Nerves of Steel: Russia’s Crazy Urban Climbers

Russian urban climber Kirill Oreshkin (left) with some of his urban climbing friends take a selfie way up high. (Screenshot/YouTube)
Russian urban climber Kirill Oreshkin (left) with some of his urban climbing friends take a selfie way up high. (Screenshot/YouTube)

Okay watching the first video here about this Russian guy, named Oleg, gave me a cold case of vertigo, so acrophobia sufferers beware.

No safety equipment and zero fear of heights has made Oleg a bit of a living legend among fans of Russian urban climbing.

The young Russian doesn’t restrict himself to doing the dangerous in Russia; one of his claims to fame was a back-flip that he did at the very top of a skyscraper in Dubai. See that move in the video below:

Oleg considers himself a professional at this sport, and he works out in the gym to stay in shape. I think you’d have to survive what he does. In short, don’t do this at home kids, not that you could.

But Oleg definitely isn’t the only urban climber out there.

Partly fueled by the rise of social media, urban climbing has been a fad among young, plucky (and somewhat crazy) Russians for the past several years.

Last year, two Russian guys, Vitaly Raskalov and Vadim Makhorov, illegally climbed the unfinished Shanghai Tower.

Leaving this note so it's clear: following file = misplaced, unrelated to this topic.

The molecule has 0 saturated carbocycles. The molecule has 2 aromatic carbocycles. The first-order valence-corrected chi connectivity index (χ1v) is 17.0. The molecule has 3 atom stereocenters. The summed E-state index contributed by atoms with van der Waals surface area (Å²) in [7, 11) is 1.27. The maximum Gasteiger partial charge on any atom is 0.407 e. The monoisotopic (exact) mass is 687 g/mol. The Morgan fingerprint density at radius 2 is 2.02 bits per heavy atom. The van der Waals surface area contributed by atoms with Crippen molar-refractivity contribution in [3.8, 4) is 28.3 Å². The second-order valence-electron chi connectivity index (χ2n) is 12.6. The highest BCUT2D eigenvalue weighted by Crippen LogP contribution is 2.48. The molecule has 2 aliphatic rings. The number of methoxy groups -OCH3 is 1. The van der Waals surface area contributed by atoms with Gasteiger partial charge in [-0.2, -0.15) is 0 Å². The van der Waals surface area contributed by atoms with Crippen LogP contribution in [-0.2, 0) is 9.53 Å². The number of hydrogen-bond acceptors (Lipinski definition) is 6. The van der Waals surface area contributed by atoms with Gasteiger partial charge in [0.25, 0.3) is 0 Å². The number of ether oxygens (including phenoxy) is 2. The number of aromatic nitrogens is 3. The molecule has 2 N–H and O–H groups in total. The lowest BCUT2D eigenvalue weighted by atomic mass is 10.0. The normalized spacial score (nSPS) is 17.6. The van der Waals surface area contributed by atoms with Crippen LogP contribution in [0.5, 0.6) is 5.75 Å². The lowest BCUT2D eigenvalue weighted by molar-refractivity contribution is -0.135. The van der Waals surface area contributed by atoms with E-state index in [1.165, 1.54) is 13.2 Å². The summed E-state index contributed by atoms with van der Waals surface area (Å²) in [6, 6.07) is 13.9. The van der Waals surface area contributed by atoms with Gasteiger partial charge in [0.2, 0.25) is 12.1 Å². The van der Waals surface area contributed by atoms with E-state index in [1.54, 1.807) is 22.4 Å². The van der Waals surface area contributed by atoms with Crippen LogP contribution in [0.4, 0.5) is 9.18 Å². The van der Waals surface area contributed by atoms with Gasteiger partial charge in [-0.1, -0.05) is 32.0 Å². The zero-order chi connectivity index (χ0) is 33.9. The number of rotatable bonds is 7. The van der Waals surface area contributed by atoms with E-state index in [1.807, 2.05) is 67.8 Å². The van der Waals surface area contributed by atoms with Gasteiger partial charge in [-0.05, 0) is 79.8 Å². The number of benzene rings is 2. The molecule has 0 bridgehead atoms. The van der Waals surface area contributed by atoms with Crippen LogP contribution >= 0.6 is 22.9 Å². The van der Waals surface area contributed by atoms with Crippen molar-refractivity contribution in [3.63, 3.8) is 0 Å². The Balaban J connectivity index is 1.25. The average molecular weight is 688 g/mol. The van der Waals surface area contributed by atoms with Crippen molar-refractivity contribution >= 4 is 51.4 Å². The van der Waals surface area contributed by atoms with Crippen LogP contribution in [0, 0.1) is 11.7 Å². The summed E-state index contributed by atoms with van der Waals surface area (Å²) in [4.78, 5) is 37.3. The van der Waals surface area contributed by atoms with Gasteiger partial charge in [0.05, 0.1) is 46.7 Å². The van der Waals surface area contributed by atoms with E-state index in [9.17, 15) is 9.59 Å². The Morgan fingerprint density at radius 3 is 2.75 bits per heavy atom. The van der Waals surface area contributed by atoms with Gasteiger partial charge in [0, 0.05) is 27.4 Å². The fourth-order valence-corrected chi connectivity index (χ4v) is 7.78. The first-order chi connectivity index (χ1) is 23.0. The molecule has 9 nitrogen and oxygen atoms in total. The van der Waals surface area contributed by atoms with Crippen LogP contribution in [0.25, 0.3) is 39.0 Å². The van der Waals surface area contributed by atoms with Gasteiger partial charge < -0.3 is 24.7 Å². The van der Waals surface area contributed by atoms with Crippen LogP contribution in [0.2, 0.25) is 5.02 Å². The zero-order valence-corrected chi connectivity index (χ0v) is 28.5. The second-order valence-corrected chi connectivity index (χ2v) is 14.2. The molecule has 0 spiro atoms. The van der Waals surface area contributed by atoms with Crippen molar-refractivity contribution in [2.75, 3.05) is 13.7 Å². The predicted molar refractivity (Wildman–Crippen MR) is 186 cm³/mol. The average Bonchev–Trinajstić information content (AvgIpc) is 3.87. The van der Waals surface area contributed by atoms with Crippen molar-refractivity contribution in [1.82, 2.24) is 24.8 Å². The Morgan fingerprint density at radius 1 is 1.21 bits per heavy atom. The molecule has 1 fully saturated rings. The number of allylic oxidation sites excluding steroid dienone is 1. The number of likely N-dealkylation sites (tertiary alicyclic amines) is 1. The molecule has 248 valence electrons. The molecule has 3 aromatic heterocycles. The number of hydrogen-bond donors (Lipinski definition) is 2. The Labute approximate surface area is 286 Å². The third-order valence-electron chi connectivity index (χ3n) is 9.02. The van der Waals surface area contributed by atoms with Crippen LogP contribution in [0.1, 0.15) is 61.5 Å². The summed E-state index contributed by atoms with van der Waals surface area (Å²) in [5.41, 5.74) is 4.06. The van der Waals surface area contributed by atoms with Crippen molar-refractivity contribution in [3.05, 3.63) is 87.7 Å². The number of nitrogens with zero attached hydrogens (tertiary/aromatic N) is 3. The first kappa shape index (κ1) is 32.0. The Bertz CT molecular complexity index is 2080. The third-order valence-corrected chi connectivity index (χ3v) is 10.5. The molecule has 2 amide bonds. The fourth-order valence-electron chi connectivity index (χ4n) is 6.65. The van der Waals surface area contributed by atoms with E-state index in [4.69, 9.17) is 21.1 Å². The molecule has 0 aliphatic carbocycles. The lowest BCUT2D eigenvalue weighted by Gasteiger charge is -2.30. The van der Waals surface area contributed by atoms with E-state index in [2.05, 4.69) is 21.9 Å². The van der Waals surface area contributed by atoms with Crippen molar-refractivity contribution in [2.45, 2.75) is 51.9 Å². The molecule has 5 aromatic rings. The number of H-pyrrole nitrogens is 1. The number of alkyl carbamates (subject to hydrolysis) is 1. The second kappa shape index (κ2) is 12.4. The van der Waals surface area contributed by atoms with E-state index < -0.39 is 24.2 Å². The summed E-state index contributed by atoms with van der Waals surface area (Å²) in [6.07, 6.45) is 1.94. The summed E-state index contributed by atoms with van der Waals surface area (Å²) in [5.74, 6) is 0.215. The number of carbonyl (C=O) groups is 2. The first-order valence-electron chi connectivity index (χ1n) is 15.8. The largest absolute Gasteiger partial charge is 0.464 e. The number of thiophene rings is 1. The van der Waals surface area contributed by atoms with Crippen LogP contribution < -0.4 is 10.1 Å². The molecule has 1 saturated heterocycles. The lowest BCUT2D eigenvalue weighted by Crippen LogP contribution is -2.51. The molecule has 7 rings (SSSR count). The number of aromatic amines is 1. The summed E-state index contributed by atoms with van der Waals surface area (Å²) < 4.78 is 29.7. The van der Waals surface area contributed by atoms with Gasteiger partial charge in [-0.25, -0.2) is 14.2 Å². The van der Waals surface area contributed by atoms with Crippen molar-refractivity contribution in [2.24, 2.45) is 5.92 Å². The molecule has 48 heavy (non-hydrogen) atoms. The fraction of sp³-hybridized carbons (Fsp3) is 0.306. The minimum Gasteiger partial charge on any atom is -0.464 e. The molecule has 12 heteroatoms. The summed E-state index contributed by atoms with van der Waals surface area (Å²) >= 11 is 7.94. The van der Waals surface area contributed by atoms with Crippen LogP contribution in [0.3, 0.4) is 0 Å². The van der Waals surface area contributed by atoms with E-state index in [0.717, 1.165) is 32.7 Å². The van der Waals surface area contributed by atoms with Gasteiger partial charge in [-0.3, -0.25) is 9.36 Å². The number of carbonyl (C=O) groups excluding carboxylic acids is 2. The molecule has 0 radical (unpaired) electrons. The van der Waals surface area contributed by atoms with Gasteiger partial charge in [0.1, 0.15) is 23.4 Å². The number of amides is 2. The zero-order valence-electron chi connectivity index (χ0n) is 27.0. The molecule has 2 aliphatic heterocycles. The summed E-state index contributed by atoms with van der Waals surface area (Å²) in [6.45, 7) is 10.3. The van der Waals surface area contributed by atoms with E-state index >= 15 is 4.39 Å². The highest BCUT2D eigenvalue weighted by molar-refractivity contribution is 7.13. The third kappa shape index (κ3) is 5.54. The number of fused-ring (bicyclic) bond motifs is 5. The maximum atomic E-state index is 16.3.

Wearing GoPro cameras, they didn’t just stop at the top, they continued to scale the construction crane’s jib. The two entered the construction site of the tower last year while Chinese workers were on break for the holidays. Here’s their video:

That’s not their only high-rise undertaking. Photos from Raskalov’s LiveJournal page show they’ve been doing similar in Tel Aviv, Berlin, Hong Kong, Dubai, and Singapore.

It’s not surprising that in the search for thrills and social media fame, there have been fatalities. RT reported a couple of years ago that a 16-year-old fell off a railroad bridge in Moscow and was run over by a passing train, killing him instantly.

Two other 19-year-olds died while attempting to “train surf” on the Moscow Metro. Despite these deaths, and probably many more that have gone unreported by the media, it probably won’t stop others from pushing life to the limits and horrifying their parents along the way.

But it isn’t Russians only doing urban climbing. Among the extreme sport’s biggest legends are a Ukrainian known as ‘Mustang Wanted’ and Englishmen James Kingston.

See a 2:30 minute documentary below about another Russian urban climber Kirill Oreshkin:

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